Earlier this month I went to hear Paul Mayhew Archer talk about his life with Parkinson’s at the Komedia theatre in Brighton. It was the first time I had been there for 50 years and I felt very nostalgic when staff stamped your wrist; it reminded me of student days at discos.
Paul quickly had the audience in stitches as he told anecdotes of life with Parkinson’s interlaced with stories of his career. He is probably best known for co writing the “Vicar of Dibley” with Richard Curtis and comedies such as “Mrs Brown’s Boys”. He decided when he was told he had Parkinson’s that he was going to be an optimist and look for humour in every day life. The hour of comedy sped along with much laughter. Paul decided to go on tour with his show following success at last years Edinburgh festival, certainly the audience loved it!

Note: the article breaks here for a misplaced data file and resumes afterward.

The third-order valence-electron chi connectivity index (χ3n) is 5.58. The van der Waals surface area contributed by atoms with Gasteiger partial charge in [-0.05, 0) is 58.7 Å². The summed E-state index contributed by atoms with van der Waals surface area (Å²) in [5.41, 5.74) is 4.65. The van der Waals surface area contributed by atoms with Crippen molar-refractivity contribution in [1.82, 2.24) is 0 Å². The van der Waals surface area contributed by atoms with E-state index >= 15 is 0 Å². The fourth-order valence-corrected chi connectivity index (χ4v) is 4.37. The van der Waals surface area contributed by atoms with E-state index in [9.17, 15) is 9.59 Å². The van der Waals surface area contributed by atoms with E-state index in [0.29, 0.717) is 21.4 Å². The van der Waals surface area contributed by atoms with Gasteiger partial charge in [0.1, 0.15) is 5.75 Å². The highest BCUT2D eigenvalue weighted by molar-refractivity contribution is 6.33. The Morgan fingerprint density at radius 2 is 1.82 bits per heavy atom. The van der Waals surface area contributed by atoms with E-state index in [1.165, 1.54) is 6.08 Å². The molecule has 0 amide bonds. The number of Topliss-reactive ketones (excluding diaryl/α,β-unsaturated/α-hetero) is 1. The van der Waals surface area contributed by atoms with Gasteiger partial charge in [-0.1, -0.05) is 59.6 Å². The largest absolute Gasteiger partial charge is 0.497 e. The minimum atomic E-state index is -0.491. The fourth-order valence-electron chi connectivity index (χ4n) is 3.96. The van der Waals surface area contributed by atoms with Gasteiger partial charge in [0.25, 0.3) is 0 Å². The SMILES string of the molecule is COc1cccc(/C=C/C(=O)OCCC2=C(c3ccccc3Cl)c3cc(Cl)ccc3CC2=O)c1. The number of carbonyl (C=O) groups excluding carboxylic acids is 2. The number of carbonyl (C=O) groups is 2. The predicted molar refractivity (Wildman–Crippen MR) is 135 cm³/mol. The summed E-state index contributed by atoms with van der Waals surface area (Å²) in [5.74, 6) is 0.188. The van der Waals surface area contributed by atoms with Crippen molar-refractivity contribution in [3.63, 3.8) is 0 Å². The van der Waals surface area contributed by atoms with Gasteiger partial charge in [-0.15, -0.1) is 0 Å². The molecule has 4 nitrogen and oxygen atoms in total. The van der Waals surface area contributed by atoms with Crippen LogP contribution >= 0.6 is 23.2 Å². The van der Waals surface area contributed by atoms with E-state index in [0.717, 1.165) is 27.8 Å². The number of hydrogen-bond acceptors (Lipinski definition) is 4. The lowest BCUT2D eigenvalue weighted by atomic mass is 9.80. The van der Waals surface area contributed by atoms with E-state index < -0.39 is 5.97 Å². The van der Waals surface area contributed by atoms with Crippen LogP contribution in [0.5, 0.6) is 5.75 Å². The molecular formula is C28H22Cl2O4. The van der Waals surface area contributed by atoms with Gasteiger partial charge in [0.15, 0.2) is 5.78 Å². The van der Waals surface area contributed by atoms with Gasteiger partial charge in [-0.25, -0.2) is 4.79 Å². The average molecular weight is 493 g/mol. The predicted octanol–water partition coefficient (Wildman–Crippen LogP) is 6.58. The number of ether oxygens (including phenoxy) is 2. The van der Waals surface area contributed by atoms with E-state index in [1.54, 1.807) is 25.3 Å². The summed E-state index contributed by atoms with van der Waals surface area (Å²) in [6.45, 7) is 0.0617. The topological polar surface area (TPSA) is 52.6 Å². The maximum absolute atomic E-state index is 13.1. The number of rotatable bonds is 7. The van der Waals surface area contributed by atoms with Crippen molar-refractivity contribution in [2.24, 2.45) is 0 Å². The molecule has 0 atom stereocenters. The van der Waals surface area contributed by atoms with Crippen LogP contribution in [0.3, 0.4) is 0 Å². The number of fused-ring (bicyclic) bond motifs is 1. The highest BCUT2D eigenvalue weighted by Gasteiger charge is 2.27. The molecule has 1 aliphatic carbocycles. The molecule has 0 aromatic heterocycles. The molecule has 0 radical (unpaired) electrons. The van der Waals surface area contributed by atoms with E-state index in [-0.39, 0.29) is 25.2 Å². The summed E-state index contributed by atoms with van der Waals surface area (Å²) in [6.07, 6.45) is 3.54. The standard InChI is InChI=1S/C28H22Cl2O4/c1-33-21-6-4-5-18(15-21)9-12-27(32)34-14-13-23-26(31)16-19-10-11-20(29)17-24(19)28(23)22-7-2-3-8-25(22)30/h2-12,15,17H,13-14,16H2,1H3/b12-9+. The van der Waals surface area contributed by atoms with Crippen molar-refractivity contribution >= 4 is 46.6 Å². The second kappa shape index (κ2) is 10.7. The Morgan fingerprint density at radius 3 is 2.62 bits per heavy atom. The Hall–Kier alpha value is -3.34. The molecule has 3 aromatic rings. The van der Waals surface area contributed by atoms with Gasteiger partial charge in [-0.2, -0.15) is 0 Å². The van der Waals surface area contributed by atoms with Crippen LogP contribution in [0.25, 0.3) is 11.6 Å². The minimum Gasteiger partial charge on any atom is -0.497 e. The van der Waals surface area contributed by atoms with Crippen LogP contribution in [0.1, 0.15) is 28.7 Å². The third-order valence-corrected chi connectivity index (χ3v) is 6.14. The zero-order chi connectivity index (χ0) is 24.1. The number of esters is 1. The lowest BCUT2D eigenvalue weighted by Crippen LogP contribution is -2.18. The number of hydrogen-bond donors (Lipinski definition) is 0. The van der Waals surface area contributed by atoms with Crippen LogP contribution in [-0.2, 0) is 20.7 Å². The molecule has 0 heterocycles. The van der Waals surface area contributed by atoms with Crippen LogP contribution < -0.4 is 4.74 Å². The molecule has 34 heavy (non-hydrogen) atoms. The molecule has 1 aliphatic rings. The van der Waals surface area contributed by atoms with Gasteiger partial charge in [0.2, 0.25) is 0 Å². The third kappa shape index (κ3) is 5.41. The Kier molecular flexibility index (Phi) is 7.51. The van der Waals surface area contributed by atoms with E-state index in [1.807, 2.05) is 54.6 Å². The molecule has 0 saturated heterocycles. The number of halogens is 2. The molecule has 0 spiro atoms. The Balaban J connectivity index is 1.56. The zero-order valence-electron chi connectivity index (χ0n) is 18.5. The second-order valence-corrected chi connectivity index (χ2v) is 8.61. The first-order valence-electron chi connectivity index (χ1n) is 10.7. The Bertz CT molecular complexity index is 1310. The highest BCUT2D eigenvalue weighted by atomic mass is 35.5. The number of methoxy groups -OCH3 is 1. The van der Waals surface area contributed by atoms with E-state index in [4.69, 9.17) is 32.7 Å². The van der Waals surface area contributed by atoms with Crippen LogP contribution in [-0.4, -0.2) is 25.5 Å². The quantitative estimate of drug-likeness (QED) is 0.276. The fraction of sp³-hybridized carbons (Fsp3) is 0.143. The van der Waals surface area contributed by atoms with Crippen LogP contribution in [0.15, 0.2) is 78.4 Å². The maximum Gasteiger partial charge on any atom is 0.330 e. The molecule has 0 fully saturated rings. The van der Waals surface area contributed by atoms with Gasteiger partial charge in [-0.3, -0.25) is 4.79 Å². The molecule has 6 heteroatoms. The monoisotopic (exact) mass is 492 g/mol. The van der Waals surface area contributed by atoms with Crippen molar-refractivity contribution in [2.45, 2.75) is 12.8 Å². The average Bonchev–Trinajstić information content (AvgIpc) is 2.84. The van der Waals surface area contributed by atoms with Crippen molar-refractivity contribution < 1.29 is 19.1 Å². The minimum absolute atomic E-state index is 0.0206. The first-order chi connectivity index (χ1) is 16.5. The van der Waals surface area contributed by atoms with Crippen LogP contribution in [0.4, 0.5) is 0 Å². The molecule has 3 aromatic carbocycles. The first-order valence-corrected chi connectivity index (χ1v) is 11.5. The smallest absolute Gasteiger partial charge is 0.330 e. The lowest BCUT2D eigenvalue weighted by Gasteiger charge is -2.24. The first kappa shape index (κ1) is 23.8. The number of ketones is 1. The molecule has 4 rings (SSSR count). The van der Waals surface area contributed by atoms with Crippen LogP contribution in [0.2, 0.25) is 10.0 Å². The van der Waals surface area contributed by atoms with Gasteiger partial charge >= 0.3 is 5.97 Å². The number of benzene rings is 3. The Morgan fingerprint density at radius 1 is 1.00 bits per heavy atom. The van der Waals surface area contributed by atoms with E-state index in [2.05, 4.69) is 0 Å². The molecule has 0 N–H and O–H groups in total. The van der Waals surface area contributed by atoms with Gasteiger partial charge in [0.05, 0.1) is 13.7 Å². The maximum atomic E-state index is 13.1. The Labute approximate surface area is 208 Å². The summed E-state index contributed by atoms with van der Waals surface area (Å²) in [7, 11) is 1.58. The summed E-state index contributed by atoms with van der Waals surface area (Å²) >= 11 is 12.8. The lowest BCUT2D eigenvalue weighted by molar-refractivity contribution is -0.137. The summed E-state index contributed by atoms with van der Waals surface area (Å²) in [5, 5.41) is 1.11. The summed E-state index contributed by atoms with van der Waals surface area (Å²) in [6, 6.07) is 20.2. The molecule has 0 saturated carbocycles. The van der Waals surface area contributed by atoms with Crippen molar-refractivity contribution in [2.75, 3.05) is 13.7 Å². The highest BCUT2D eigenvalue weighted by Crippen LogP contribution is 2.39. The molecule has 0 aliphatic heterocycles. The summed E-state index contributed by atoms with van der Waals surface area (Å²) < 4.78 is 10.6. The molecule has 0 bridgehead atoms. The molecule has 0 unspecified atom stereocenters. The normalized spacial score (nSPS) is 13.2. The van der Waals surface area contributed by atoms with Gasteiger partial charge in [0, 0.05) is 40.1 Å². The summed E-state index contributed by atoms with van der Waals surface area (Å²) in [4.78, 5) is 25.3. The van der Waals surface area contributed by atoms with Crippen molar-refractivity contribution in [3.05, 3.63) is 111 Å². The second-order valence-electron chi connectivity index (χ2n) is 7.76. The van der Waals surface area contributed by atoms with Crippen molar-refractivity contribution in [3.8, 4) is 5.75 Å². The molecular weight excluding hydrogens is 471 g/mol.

I asked him how he was getting on with writing a “rom com” about a romance in a Dance for Parkinson Class. He chuckled as he explained that he could write the first two parts but was having trouble about what happened next,
We all left the theatre feeling uplifted!
Paul Mayhew Archer and I at The Komedia Brighton.
The local Parkinson’s group held a pop up coffee morning recently. It is a great idea. Anyone wanting to find out about or share experiences of the condition is invited to come along for free coffee and cake and chat.
The Lovely Daughter and Handsome Henry, plus Billy the 6kg cat, are now settled back in Sussex with us. Suddenly being awake early in the morning is no longer a solitary time but an opportunity to play with toy cars and Thomas the Tank Engine! My fumbly fingers may find nappy changing tricky but I can play endlessly on the carpet with a 2 year old toddler!